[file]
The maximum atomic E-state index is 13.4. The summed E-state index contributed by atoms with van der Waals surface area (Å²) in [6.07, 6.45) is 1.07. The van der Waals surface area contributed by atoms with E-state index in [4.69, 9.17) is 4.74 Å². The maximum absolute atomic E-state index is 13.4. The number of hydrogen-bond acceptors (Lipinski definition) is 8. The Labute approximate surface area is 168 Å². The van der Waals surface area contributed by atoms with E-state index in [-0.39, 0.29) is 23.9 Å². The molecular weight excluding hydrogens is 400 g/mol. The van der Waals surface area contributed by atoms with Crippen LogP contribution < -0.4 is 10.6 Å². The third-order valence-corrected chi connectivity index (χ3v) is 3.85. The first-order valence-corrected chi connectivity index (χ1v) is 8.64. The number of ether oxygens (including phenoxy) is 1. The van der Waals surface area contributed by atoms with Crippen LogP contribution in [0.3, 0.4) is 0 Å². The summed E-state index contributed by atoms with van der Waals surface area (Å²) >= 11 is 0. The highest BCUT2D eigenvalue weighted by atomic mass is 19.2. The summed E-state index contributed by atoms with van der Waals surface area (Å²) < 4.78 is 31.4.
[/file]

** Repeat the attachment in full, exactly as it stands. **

The maximum atomic E-state index is 13.4. The summed E-state index contributed by atoms with van der Waals surface area (Å²) in [6.07, 6.45) is 1.07. The van der Waals surface area contributed by atoms with E-state index in [4.69, 9.17) is 4.74 Å². The maximum absolute atomic E-state index is 13.4. The number of hydrogen-bond acceptors (Lipinski definition) is 8. The Labute approximate surface area is 168 Å². The van der Waals surface area contributed by atoms with E-state index in [-0.39, 0.29) is 23.9 Å². The molecular weight excluding hydrogens is 400 g/mol. The van der Waals surface area contributed by atoms with Crippen LogP contribution < -0.4 is 10.6 Å². The third-order valence-corrected chi connectivity index (χ3v) is 3.85. The first-order valence-corrected chi connectivity index (χ1v) is 8.64. The number of ether oxygens (including phenoxy) is 1. The van der Waals surface area contributed by atoms with Crippen LogP contribution in [0.3, 0.4) is 0 Å². The summed E-state index contributed by atoms with van der Waals surface area (Å²) >= 11 is 0. The highest BCUT2D eigenvalue weighted by atomic mass is 19.2. The summed E-state index contributed by atoms with van der Waals surface area (Å²) < 4.78 is 31.4.